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THE RELUCTANT NOVICE TOASTMASTERS : Telling Tales : Ad-libbing a speech for the group's local chapter becomes an out-of-body experience.

January 10, 1991| This week's Reluctant Novice is free-lance writer Robyn Loewenthal.

Your editor reads that fear of public speaking outranks the fear of death by a 2-to-1 margin. She calls you into the office and suggests a visit to a chapter of Toastmasters International, billed as "the world's premier self-improvement club." You try to negotiate. How about rattlesnake wrestling or bungie cord jumping? But your fate is sealed.

En route you review your relevant experience: one required speech class, freshman year in high school. You've blocked the part about persuasive and informative speeches from your memory. But oral interpretation was OK--it didn't seem like public speaking. The guillotine speech from Dickens went well. Your mother said Ronald Colman never sounded better. Mrs. Brockway, your teacher, preferred the student who read Erma Bombeck--always a crowd-pleaser.

At 7 p.m. you enter the small meeting room in Ventura's American Commercial Bank. No one is telling jokes or clinking wineglasses. The scene resembles a PTA gathering--not a cummerbund in sight. People from their 20s to their 60s welcome you. John Vigen, a retired CPA and president of a club for singles, clues you in.

"Members are at different stages in the program," he says, handing you a beginners manual. "To become a Competent Toastmaster, the first of three ranks," he continues, "you must first give 10 speeches outlined in the beginners manual." The booklet is supposed to be helpful and interesting. To you it looks like a 12-Step program for wayward debaters.

From the podium Vigen leads 18 members and guests in the Pledge of Allegiance, which sets the tone for what's to come. Those who were chatting animatedly around the large horseshoe table suddenly assume a formal pose for the evening. Duties are announced in rapid succession.

Besides a toastmaster, there is a timekeeper and a grammarian, who introduces a new vocabulary word. And, of course, the dreaded ah counter, who monitors fillers like ah , er and um . There will be three speakers and an evaluator assigned to each. Rounding out the group are a humorist, a vote-counter, a general evaluator for the meeting and a table-topics master. You feel like Alice at the tea party.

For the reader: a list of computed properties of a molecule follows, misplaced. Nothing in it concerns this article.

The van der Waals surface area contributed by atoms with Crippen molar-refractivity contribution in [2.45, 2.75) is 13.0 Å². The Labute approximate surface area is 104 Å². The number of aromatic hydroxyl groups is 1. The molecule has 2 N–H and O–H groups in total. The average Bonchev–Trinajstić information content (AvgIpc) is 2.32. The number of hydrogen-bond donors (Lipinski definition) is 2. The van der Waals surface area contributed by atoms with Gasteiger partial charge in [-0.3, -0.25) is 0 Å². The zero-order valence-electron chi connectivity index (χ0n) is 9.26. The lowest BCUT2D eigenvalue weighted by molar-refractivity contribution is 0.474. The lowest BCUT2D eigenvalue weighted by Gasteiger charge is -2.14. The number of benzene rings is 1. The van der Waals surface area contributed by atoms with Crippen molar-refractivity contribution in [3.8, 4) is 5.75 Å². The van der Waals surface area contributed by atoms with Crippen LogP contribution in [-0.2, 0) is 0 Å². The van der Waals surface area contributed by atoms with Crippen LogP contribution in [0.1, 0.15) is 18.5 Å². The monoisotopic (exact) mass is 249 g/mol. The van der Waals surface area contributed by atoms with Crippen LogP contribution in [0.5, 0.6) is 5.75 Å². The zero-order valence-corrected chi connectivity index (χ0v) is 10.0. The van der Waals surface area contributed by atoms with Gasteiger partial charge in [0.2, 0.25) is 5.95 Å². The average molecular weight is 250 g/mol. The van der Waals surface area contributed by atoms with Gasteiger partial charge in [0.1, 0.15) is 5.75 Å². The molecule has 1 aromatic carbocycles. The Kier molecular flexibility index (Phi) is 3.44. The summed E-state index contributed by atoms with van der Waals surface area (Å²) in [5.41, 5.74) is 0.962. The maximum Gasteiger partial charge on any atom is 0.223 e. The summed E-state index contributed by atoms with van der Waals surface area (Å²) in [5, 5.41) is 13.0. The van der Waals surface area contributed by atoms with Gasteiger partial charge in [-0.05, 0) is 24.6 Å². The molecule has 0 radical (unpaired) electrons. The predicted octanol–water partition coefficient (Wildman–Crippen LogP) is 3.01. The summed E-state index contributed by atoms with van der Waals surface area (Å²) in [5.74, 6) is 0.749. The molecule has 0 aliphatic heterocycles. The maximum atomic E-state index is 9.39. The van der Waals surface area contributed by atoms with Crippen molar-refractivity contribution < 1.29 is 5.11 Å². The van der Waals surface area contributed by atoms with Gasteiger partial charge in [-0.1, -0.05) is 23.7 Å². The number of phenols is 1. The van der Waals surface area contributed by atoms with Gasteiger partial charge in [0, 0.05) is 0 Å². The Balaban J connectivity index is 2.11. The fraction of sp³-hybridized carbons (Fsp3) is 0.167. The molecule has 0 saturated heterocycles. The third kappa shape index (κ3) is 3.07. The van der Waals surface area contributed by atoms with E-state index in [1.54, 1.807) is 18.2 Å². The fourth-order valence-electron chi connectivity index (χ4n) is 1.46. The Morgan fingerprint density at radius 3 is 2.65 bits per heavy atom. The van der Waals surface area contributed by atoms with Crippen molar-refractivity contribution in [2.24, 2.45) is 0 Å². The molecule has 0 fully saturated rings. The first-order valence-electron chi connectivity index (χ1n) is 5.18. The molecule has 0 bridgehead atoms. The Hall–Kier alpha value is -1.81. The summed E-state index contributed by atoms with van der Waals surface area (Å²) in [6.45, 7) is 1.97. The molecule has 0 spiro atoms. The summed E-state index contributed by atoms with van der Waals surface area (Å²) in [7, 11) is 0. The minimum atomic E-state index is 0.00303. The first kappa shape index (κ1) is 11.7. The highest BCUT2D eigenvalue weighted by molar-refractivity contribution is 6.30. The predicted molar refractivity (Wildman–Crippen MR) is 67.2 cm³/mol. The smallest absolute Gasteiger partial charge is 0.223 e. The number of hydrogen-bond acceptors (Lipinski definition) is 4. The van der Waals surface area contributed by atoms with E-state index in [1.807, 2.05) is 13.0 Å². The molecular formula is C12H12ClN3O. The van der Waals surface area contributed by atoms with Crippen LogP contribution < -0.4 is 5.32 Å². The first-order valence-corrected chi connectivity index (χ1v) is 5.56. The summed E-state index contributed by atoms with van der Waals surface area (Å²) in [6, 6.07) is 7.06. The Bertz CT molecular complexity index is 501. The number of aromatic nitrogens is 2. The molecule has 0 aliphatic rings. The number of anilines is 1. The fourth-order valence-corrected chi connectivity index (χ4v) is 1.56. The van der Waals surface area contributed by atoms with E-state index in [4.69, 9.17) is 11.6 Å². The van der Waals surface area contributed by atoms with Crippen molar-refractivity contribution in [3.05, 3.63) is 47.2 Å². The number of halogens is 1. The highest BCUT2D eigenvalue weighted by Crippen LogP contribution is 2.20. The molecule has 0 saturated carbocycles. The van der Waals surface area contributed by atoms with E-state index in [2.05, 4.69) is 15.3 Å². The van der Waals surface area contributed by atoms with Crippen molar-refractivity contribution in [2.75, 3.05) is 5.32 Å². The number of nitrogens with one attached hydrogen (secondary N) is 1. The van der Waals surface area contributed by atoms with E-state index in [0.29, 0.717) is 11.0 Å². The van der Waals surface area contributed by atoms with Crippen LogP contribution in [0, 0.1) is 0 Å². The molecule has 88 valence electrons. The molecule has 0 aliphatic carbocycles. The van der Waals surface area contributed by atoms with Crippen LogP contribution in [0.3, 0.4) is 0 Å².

Events begin to blur. Everybody is introducing somebody on the podium. Handshakes and applause abound. First Denise Djemal reads a book review. Next, members usher in the Red Carpet Ceremony with a thundering table-top tattoo.

Vigen whips out a 3-by-3-foot piece of ragged red Astroturf, flings it to the floor and awards Steve Mulqueen his Competent Toastmaster (CTM) pin and inducts Bonnie Isaacs as a new member. A new flurry of handshakes, ebullient applause and a joke precede Margie Bradley's presentation of Frank Marasco. As table-topics master, it is his job to choose people to make brief, impromptu comments on subjects of his choice.

Mulqueen leans over and whispers, "Beware, anyone is free game to give a short speech." Then Marasco calls your name. You are wrenched from your secure place as an observer. Guided by green, orange and red lights on the metal timer box, you have two minutes to speak extemporaneously on a topic you barely heard.

An out-of-body experience begins as your autonomic nervous system accelerates. Time is suspended as you regard a sea of friendly, expectant faces.

You watch your twin rise and hug the wall. The timer light changes from green to warning orange. Your muffled words reach your ears from a distant source. Do they make sense? Are they in English? The red light appears. You finish. They applaud. You are about to congratulate yourself on a job well done. But then you remember, these people would applaud the opening of an envelope. Mrs. Brockway's last evaluation echoes across the years: "Don't wear those dangling earrings during a speech. They're too distracting."

Once you are off the hook, you relax while others practice oratorical skills by addressing the issues of our time: Mark Florio on the communication gap between men and women, Joe Walker on water conservation and Elizabeth Lopez on AIDS. Evaluators offer constructive comments. Speakers receive input from fellow members on narrow, folded slips of paper.

Now you can appreciate the ancient dictate of rhetoric as something "to instruct and to delight."

As the meeting draws to a close, grammarian Letha Marshall congratulates those who used ersatz , the word for the day. Members pass their voting strips to counter Mary Jones, who announces tonight's winners: Best Table Topic--Elizabeth Lopez; Best Evaluator--Fred Romani; Best Speaker--Joe Walker.

You enjoyed the meeting, particularly the hot peach pie a la mode shared with the group afterward at a local coffee shop.

But one thing haunts you like Jay Gatsby's green light. Next Tuesday night you will face that timer box with a four- to six-minute speech.

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